After two decades of rapid economic growth, people in China aren’t necessarily happier than they were 20 years ago. At least that’s what a recent economic study found. Better economic conditions haven’t really affected middle-income earners and the poor have become significantly more unhappy. Worldview contributor Robert Price has been living in Shanghai for the past several years. He’s noticed money’s effect on the city—on its business community, its infrastructure, and his rent! Worldview asked Price to share his personal perspective on the relationship between money and happiness in China. Luckily, he’s been in town for the NATO summit.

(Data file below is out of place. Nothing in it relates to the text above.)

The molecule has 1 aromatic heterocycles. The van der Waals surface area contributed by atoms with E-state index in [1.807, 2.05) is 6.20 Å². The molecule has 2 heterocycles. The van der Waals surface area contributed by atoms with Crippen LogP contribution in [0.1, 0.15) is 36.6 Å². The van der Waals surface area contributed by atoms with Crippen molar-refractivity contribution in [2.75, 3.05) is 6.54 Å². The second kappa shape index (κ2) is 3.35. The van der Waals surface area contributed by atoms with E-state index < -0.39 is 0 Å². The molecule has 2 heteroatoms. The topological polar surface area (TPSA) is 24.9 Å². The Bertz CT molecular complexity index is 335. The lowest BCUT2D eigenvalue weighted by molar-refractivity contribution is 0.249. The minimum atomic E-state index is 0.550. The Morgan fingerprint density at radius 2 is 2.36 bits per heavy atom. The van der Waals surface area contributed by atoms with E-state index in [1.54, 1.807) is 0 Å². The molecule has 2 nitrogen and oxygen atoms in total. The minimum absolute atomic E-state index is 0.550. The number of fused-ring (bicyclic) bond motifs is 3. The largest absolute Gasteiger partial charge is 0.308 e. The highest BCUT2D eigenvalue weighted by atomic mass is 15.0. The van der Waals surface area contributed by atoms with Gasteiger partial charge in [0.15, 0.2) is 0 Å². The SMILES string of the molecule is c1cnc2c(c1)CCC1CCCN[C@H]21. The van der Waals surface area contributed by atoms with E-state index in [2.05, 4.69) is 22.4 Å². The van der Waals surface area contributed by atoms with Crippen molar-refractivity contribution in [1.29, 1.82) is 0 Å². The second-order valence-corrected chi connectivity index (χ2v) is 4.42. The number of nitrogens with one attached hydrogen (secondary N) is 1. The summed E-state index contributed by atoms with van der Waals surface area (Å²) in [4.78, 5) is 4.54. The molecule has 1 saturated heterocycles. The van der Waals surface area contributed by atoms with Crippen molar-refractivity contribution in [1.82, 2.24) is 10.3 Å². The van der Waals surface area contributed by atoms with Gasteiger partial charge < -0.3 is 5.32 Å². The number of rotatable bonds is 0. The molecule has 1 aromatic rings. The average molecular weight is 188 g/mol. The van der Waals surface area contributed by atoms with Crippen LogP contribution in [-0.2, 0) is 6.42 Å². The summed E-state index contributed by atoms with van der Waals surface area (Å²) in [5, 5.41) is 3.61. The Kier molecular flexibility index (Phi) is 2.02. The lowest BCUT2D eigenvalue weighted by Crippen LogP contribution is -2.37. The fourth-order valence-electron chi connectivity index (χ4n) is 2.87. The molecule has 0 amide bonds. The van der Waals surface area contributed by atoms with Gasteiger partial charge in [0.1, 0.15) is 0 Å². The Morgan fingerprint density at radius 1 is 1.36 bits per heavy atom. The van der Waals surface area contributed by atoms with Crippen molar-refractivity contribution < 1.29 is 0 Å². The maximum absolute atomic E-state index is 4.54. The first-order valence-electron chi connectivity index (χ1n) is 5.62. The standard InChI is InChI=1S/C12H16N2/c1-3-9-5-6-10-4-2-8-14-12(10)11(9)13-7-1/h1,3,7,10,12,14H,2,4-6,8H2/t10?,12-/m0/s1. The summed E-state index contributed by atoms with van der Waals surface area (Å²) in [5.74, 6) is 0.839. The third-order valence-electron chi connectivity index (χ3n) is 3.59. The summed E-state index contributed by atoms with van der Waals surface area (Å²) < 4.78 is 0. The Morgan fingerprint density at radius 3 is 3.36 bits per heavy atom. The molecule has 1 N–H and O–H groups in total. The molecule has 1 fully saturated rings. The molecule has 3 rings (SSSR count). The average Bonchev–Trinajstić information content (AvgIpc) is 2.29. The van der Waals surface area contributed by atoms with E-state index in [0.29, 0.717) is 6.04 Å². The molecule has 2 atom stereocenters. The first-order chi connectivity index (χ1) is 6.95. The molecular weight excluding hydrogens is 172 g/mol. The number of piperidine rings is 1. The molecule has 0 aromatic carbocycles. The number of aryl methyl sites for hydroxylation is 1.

Economist Betsey Stevenson has also looked at the relationship between money and happiness—though her assertions stray from popularized theory. For decades, economists have looked to what’s called the Easterlin paradox when examining the relationship between money and happiness. In the mid-1970s, economist Richard Easterlin looked at post-war Japan in the 1970s. As the country experienced massive growth and Japanese citizens became wealthier, Easterlin found that strangely, people were not happier. Easterlin also happens to be the lead researcher behind the recent China study. But Stevenson, an assistant professor of public policy at the Wharton School at the University of Pennsylvania, asserts the relationship is more complicated.